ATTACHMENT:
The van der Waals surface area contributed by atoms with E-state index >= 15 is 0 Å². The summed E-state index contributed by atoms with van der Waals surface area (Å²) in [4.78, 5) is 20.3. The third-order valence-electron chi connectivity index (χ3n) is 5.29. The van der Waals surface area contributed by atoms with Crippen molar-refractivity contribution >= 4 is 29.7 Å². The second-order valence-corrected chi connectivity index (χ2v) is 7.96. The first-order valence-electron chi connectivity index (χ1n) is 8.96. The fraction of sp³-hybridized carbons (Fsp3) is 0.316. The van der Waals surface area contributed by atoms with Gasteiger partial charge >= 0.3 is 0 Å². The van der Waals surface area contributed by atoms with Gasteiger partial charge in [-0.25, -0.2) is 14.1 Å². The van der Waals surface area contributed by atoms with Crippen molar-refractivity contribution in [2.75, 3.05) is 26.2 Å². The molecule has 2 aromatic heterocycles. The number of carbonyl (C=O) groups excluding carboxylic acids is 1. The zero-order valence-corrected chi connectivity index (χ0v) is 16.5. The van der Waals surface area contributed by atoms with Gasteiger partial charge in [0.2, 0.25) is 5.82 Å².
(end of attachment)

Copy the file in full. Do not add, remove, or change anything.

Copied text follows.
The van der Waals surface area contributed by atoms with E-state index >= 15 is 0 Å². The summed E-state index contributed by atoms with van der Waals surface area (Å²) in [4.78, 5) is 20.3. The third-order valence-electron chi connectivity index (χ3n) is 5.29. The van der Waals surface area contributed by atoms with Crippen molar-refractivity contribution >= 4 is 29.7 Å². The second-order valence-corrected chi connectivity index (χ2v) is 7.96. The first-order valence-electron chi connectivity index (χ1n) is 8.96. The fraction of sp³-hybridized carbons (Fsp3) is 0.316. The van der Waals surface area contributed by atoms with Gasteiger partial charge >= 0.3 is 0 Å². The van der Waals surface area contributed by atoms with Gasteiger partial charge in [-0.25, -0.2) is 14.1 Å². The van der Waals surface area contributed by atoms with Crippen molar-refractivity contribution in [2.75, 3.05) is 26.2 Å². The molecule has 2 aromatic heterocycles. The number of carbonyl (C=O) groups excluding carboxylic acids is 1. The zero-order valence-corrected chi connectivity index (χ0v) is 16.5. The van der Waals surface area contributed by atoms with Gasteiger partial charge in [0.2, 0.25) is 5.82 Å².